Mexican officials were bragging up their issue of 100-year bonds today, which puts them in rarified air on the international financial scene. And while it's all well and good that Mexico is able to issue such bonds, I can't help but wonder why the hell would anyone buy them. I'm well aware that you can calculate the present value of future earnings, but even so, isn't the utility of any windfall after you die basically zero? I guess you could take some satisfaction in gifting some Mexican bonds to your kids, but then, if you buy them after they are born, chances are your kids will never be able to cash them in either. In fact, chances are that by the time you are in any position to purchase a significant number of 100-year bonds, even your grandkids wouldn't be able to receive any benefit from them until well into old age. This seems like a very logical question to me (though maybe there's an explanation I'm missing), but the Financial Times write-up of the bond issue made only the most tangential reference to it, with the following quote:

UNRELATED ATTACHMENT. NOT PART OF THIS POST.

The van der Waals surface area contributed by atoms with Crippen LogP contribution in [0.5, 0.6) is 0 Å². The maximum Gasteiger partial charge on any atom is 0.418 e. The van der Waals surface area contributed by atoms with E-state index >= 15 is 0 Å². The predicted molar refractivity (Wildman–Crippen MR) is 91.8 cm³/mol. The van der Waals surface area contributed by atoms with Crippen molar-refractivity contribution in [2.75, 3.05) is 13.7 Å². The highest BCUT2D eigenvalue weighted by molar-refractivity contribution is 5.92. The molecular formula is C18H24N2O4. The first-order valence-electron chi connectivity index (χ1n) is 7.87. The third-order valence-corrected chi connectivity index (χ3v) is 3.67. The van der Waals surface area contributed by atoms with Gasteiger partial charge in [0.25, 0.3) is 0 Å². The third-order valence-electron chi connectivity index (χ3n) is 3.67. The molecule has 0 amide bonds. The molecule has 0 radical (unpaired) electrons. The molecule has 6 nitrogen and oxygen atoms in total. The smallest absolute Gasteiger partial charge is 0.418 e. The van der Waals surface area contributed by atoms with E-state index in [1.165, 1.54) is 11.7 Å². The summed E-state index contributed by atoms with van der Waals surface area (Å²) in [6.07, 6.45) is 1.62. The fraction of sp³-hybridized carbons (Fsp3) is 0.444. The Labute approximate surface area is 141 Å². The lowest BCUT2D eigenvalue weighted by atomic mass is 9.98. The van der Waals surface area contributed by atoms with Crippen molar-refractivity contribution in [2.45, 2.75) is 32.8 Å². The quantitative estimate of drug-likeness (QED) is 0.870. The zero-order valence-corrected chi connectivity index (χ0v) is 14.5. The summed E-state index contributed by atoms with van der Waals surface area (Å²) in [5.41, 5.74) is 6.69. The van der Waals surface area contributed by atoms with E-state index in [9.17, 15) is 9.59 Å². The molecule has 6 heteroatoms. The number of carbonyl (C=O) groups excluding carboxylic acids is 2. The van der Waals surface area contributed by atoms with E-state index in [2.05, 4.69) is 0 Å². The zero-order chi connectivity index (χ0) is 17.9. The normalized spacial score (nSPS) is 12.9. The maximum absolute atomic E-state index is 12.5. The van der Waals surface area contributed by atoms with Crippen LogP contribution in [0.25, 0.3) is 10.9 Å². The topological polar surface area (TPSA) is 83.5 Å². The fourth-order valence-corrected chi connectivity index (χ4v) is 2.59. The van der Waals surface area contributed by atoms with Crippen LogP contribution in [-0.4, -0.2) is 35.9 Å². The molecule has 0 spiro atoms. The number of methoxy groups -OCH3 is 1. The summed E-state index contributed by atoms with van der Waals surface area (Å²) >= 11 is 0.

But not everyone was excited. “I’m not seeing investor interest yet in 50-100 year bonds. This might create a market, but I’m sceptical,” Pierre-Yves Bareau, global head of emerging market debt at JPMorgan Asset Management, told the Financial Times. “Given the illiquidity, there are better uses for investors’ cash.”Ernesto Cordero's comments also make you wonder why this instrument exists.
The economic problems we are experiencing today have a solution, we are on a path for growth and in 100 years we'll be ready to pay the debts contracted.
Left unsaid is the point, But if we can't, it'll be someone else's problem. Furthermore, how can soothing people's fears about today's issues offer any indication of what will happen in 2070 or 2090 or 2105? The financial crisis fallout has about as much relevance to this bond's soundness as the debate over Free Silver does to today's financial regulation, which is to say, none.